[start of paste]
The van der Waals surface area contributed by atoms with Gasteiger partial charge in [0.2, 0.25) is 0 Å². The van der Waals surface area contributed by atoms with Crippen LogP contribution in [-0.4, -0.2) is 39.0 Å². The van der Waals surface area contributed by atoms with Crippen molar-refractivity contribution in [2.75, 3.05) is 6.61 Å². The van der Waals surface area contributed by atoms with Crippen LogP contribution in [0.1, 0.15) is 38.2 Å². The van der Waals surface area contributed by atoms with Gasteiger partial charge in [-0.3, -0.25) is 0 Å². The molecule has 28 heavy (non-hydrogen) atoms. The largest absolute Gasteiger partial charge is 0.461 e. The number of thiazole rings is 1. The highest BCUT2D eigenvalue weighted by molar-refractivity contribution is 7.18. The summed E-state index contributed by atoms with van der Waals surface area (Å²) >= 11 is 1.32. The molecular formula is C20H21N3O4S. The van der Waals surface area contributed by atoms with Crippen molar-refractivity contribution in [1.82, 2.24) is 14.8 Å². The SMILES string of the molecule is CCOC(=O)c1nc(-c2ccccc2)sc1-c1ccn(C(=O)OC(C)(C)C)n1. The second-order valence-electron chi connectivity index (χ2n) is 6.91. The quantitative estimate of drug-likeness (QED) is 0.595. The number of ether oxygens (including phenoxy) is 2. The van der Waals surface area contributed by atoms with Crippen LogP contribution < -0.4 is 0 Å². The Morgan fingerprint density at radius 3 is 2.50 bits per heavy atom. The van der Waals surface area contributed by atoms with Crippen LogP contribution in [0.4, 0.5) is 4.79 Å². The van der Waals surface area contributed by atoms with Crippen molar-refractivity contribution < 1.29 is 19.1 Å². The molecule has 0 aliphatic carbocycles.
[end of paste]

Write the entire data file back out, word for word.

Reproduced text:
The van der Waals surface area contributed by atoms with Gasteiger partial charge in [0.2, 0.25) is 0 Å². The van der Waals surface area contributed by atoms with Crippen LogP contribution in [-0.4, -0.2) is 39.0 Å². The van der Waals surface area contributed by atoms with Crippen molar-refractivity contribution in [2.75, 3.05) is 6.61 Å². The van der Waals surface area contributed by atoms with Crippen LogP contribution in [0.1, 0.15) is 38.2 Å². The van der Waals surface area contributed by atoms with Gasteiger partial charge in [-0.3, -0.25) is 0 Å². The molecule has 28 heavy (non-hydrogen) atoms. The largest absolute Gasteiger partial charge is 0.461 e. The number of thiazole rings is 1. The highest BCUT2D eigenvalue weighted by molar-refractivity contribution is 7.18. The summed E-state index contributed by atoms with van der Waals surface area (Å²) >= 11 is 1.32. The molecular formula is C20H21N3O4S. The van der Waals surface area contributed by atoms with Crippen molar-refractivity contribution in [1.82, 2.24) is 14.8 Å². The SMILES string of the molecule is CCOC(=O)c1nc(-c2ccccc2)sc1-c1ccn(C(=O)OC(C)(C)C)n1. The second-order valence-electron chi connectivity index (χ2n) is 6.91. The quantitative estimate of drug-likeness (QED) is 0.595. The number of ether oxygens (including phenoxy) is 2. The van der Waals surface area contributed by atoms with Crippen LogP contribution < -0.4 is 0 Å². The Morgan fingerprint density at radius 3 is 2.50 bits per heavy atom. The van der Waals surface area contributed by atoms with Crippen LogP contribution in [0.4, 0.5) is 4.79 Å². The van der Waals surface area contributed by atoms with Crippen molar-refractivity contribution < 1.29 is 19.1 Å². The molecule has 0 aliphatic carbocycles.